Rebecca de Ravenel

Photographed by Corey Tenold

“New York is the epicenter of individuality,” says editorial hairstylist Bob Recine, weaving a plaited updo at a dizzying speed while backstage at the 2018 CFDA/Vogue Fashion Fund show inside the Brooklyn Navy Yard. So, too, agrees rising makeup star Jen Myles: “One-size-fits-all beauty no longer exists—and it’s just bigger and better here!” She, like Recine, was tapped to create bespoke looks for the 10 up-and-coming designer finalists competing for the coveted $400,000 prize and industry mentorship.

With each lead artist rising to the challenge, it was hard to decide where to look first. But their kits littered with Rainbow Brite wigs and pigments as proof, it was impossible not to be mesmerized by the kaleidoscope of shocking shades on display. Using MAC’s Technicolor Chromagraphic Pencils and Pigments in spades, Myles traced on graphic wings in cobalt and lilac with diamanté crystal-studded detail for Cardi B favorite Christian Cowan, while slashing on color-blocked lines in shades of neon lemon, tangerine, and fuchsia across the lids for American sportswear go-to Matthew Adams Dolan.

The bolts of color didn’t end there for Dolan, with Recine braiding hyper-vivid extensions into taut, cornrow plaits before turning to cult accessory line Hunting Season’s menagerie of architectural, Vidal Sassoon–inspired wigs, which ran the gamut from acid yellow-streaked bobs to mushroom cuts with punchy, dip-dyed pink ends. And while winner Pyer Moss and menswear label Bode were much more pared back comparatively, each offered up dark lips in romantic, fall-friendly bordeauxs, as well as cool smoky winged flicks. Not to mention, celebrated the beauty of natural hair with Recine enhancing each model’s born-with-it texture and misting it with Tigi Shine Booster for light-catching sheen.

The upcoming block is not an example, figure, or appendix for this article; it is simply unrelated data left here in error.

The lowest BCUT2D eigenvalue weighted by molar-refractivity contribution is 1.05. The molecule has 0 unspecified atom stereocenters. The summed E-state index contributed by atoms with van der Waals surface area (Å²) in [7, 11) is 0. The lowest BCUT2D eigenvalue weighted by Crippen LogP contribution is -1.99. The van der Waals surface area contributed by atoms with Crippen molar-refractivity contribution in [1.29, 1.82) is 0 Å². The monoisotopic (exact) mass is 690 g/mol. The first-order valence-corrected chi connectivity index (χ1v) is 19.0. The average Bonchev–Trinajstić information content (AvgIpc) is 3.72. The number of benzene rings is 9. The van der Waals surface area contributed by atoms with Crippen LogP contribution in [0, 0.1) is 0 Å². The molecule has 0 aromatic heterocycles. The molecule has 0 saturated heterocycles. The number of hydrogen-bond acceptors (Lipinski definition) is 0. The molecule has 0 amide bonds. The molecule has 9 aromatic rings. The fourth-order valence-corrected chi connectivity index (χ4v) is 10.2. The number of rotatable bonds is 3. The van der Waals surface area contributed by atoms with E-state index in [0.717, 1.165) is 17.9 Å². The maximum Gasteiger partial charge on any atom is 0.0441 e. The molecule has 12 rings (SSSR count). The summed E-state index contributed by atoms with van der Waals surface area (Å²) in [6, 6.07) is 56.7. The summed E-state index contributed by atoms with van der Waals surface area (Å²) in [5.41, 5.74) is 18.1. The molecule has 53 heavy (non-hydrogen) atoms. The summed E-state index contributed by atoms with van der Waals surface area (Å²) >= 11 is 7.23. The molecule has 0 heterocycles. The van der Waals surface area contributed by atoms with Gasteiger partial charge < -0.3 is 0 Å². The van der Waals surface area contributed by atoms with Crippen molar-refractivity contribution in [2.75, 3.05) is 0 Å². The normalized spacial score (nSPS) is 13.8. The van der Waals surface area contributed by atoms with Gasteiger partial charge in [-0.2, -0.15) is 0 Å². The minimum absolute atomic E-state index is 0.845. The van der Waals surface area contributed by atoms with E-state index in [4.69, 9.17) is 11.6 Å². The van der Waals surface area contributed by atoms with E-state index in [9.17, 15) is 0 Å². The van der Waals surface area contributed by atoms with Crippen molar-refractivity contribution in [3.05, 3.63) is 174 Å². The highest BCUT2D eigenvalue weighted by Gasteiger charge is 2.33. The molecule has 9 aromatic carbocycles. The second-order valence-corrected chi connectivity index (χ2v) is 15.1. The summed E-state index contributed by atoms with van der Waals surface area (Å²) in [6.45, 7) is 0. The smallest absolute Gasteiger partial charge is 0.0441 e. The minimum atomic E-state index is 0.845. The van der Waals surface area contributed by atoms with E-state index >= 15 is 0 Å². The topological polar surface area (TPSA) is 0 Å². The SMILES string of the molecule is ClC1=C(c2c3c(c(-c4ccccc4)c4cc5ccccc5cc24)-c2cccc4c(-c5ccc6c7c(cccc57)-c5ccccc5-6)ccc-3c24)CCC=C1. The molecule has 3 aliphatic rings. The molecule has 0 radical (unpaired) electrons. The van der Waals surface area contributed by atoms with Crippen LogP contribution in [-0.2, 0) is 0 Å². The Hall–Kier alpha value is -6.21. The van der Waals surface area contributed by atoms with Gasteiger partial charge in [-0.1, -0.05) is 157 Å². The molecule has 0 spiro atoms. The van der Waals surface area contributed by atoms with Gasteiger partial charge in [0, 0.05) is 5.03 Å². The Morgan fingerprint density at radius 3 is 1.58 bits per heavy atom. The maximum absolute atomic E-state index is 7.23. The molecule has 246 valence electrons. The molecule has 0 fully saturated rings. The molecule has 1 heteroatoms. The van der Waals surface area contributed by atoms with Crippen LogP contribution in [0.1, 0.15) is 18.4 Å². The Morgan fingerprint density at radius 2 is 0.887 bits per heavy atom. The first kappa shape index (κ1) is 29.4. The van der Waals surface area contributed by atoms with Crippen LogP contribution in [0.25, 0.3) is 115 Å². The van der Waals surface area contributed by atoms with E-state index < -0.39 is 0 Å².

Futuristic design was also a calling card of uninhibited self-expression. With 1948 British dance drama The Red Shoes as her jumping-off point, Myles drew a duo of topographic shapes around the eyes in black and white on some of the girls, while etching a dash of liner along the brow bone in a gradient of jet-black to cherry red on others at Jonathan Cohen. And from the buoyant, iridescent silver-sprayed wigs to the ruddy-cheeked porcelain complexions and white paint-splashed limbs, Luar, which has mastered the art of deconstructed elegance, took ethereal to new levels of avant-garde. But ultimately, it was handmade jewelry brand Scosha that served up the most awe-inspiring wearable art, with Australia-born designer Scosha Woolridge’s intricate aureate pieces hanging from crowns of foliage-covered branches with accents of gold leaf pressed into the inner corners of the eyes.

Furthermore, looking to the past has never felt more fresh. As a tribute to Pina Bausch, Recine reimagined the late choreographer’s signature center-parted rope braid for Cohen, drenching it in hairspray for a “glassy, diamond-like finish.” And then, for full-skirted frock enthusiast Batsheva, the pro whipped up thick Russian doll-like braid crowns fit for the Queens native’s oversize fabric headbands, while putting a modern twist on the classic chignon worn by Audrey Hepburn in Roman Holiday for statement earring virtuoso Rebecca de Ravenel. And proving that there’s beauty in imperfection now more than ever, Myles created a diffused, soft-focus effect when painting brick red pouts on the De Ravenel girls. “It’s not about perfection,” she says. “Blurring outside the lines just makes things cooler.”

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